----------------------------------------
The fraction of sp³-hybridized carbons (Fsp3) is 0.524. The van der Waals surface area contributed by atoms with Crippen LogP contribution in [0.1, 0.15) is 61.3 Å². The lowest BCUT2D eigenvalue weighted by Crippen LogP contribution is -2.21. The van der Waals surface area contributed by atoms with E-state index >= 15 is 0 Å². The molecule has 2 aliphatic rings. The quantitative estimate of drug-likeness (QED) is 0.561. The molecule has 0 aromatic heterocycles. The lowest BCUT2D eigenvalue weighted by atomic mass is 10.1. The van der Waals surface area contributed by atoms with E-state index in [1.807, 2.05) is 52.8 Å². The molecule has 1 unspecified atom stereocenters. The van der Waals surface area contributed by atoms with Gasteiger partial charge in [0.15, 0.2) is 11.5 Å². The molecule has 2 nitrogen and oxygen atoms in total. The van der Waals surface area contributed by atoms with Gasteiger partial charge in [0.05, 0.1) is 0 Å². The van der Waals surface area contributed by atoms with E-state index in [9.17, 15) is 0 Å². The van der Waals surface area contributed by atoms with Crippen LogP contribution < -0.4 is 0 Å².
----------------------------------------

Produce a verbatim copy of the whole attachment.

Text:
The fraction of sp³-hybridized carbons (Fsp3) is 0.524. The van der Waals surface area contributed by atoms with Crippen LogP contribution in [0.1, 0.15) is 61.3 Å². The lowest BCUT2D eigenvalue weighted by Crippen LogP contribution is -2.21. The van der Waals surface area contributed by atoms with E-state index >= 15 is 0 Å². The molecule has 2 aliphatic rings. The quantitative estimate of drug-likeness (QED) is 0.561. The molecule has 0 aromatic heterocycles. The lowest BCUT2D eigenvalue weighted by atomic mass is 10.1. The van der Waals surface area contributed by atoms with E-state index in [1.807, 2.05) is 52.8 Å². The molecule has 1 unspecified atom stereocenters. The van der Waals surface area contributed by atoms with Gasteiger partial charge in [0.15, 0.2) is 11.5 Å². The molecule has 2 nitrogen and oxygen atoms in total. The van der Waals surface area contributed by atoms with Gasteiger partial charge in [0.05, 0.1) is 0 Å². The van der Waals surface area contributed by atoms with E-state index in [9.17, 15) is 0 Å². The van der Waals surface area contributed by atoms with Crippen LogP contribution < -0.4 is 0 Å².